Perth writer James Birkin revives our (very) occasional Backtrackin’ feature with this retrospective on one of Australia’s greatest thrash bands – Allegiance!

Formed in 1990, Perth band Allegiance were an institution to the metal scene in and around their home town and, down the track, nationally, until their demise in 1997. With an insatiable appetite for live shows and riding the success of the cassette demo releases ‘Make the Pledge’ and ‘Torn Between Two Worlds’, Allegiance was on the cusp of the international breakthrough Australia needed in the genre before the love waned internally. Having disbanded in 1997 and with just the odd reunion (the last was as KISS support in 2004 at the WACA), there is a growing swell of support for the band to again re-form and celebrate what will be the 20th anniversary of the much sought after D.E.S.T.I.T.U.T.I.O.N album.

Bass player Dave Harrison explains the initial underground demo releases that have become rare collector’s items and Allegiance’s live reputation.

“Just starting out it was a way as young musicians to hone our craft, as back in those days unlike now recording an album in a studio was quite an expensive undertaking, so it was a good way to develop and also gain a fan base and musical momentum at the right time. The demos created a good buzz for us as pre-internet times as there was a large worldwide underground network of fanzines . Tape trading was a big thing as well so we took full advantage of that sending out demos out all over the world and made many metal friends some of which we still have today.“

Guitarist Tony Campo goes further: “It was a bunch of guys with the love of something more heavier. We had been listening to more Bay area stuff and liked the chunk of it all. Dave (Harrison) was the one who sent tapes around the world and gained the interest outside Oz, he also contacted a lot of the fanzines and kept that going. I think when Rob Halford’s EMAS got interested that’s when we thought we were going places.”

With a solid foundation laid in the early Allegiance years it wasn’t long before the opportunity came to support international bands including Pantera, Fear Factory, Slayer, Machine Head, Carcass, Sepultura and a host of others. Pretty much, if the band touring was heavy or even alternative, Allegiance was the band to kick off proceedings.

“Yes, we toured with a ton of bands and got to hang with many, especially the national runs,” Harrison says. “Fear Factory was a band we got on well with sharing vans and stuff. Slayer tour was also great. Another good one was a bit of a re-union show we played with KISS at the WACA ground, also the main stage runs on the Big Day Out were fantastic for us as we really tore it up and had large crowds going totally nuts, metal dominates the live festival environment. “

With international tours came more opportunity to meet people within the cut throat music industry, as Harrison recalls.

“Some other cool ones from memory were Kreator, Anthrax,  Soundgarden, Sacred Reich,  Rollins Band, Fight and Beastie Boys, which was interesting as they introduced us to a guy called Dave Pinsky who ended up as a producer on our first album! We played with a whole bunch of diverse bands – everything from Morbid Angel, Pungent Stench to Mudhoney, we even had a show booked with Nirvana that got cancelled due to Kurt getting sick.”

Campo recalls things a little differently.

“We did hang out with a few of those bands in the day. We knew Sepultura before we played with them as they knew some surfer friends of ours. Slayer were a bit stand offish in the first few days of touring until they realised we had good weed. Then Tom (Araya) was always sniffing around our dressing room. No great friendships though. Most people in the industry I found seemed quite shallow and no lasting friendships were formed. I had more friends in local Perth bands than the greater touring community. I still see a lot of bands from the day ( living in London), still doing it, still broke and still frustrated with the industry. There are also a lot of bands that take the industry for what it is and don’t take it too seriously and have fun in small venues.”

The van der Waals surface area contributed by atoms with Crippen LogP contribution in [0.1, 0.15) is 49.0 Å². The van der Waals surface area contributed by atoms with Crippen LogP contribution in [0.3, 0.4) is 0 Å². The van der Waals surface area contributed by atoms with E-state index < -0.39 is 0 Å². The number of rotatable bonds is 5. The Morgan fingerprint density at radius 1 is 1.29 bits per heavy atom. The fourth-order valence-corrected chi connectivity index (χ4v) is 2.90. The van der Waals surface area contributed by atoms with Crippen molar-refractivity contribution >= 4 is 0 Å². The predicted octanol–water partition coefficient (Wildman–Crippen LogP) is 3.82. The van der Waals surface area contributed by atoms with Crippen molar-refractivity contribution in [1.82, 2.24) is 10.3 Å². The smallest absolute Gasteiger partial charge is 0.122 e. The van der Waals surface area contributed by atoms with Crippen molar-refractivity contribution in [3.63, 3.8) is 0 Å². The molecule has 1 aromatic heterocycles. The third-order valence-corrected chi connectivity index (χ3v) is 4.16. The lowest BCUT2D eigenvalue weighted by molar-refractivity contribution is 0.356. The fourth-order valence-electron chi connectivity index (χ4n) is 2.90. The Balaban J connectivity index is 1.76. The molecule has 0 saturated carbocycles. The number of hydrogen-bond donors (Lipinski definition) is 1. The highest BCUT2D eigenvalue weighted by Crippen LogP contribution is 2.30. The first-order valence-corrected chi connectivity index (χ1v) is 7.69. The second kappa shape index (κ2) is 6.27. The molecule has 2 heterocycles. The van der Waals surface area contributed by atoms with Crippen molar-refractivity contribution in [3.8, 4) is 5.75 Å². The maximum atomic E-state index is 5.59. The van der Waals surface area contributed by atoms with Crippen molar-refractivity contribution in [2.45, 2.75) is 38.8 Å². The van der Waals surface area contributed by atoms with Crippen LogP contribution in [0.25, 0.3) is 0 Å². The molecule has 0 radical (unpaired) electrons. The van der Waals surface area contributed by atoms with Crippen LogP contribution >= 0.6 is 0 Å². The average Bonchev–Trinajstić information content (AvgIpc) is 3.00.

Rob Halford, with Fight at the time of meeting Allegiance, was lavish in praise of the Perth band and was said to have  helped spread the word internationally. Dave is philosophical.

“Wasn’t any musical input as it was more a management thing at the time, shopping for a deal type thing. We actually played some shows with his band Fight, and I later supported the reunited Rob Judas Priest with my other traditional metal band Black Steel a few years back. Rob did say some nice things in the press about us at the time”.

There was even a rumour that the second album, Skinman was to be produced by the Judas Priest icon, however; Campo quashes that rumour quickly.

“Rob Halford did nothing really for us,” he says. “I think he just wanted to prop up his Fight tour of Australia. We were recording D.E.S.T.I.T.U.T.I.O.N at the time. His company said it was a bit heavy for them to do anything with. Although when it charted in Oz he was quick to take credit. You can read this on his web page. Before he came to Oz he did press saying he couldn’t wait to meet us. When we toured together he never even watched the band or talked to us. When he returned to the States he never contacted us again.”

Having taken the national scene by storm and with their debut album rising in the charts the band seemed destined to make their mark on the international stage. Harrison laments the timing.

“The opportunities could have been  there and we had friends in international bands we had toured nationally with, but these days it’s common place for Aussie bands to take it to the world, the communication channels and opportunities and barriers are now broken down, but back then it was a big financial obstacle as Australia is isolated from the Euro festival scene, so start up costs were a lot greater back then.”

The motivation was obviously there for the band, unfortunately 90s metal in Australia was not as financially responsive as it is today.

“No labels in Australia really wanted to back a metal band in this way as it was geared around the whole radio marketing to the masses thing,” Harrison continues. “Many of the pop bands have lived and died by the radio but metal has remained strong so it is good to see interest in the band especially in the collector’s circles. With the resurgence of thrash and other classic metal styles some of the sub genres in metal remain somewhat timeless and a bit more resilient to the fashion trends of the day.”

Campo regrets the lost opportunity.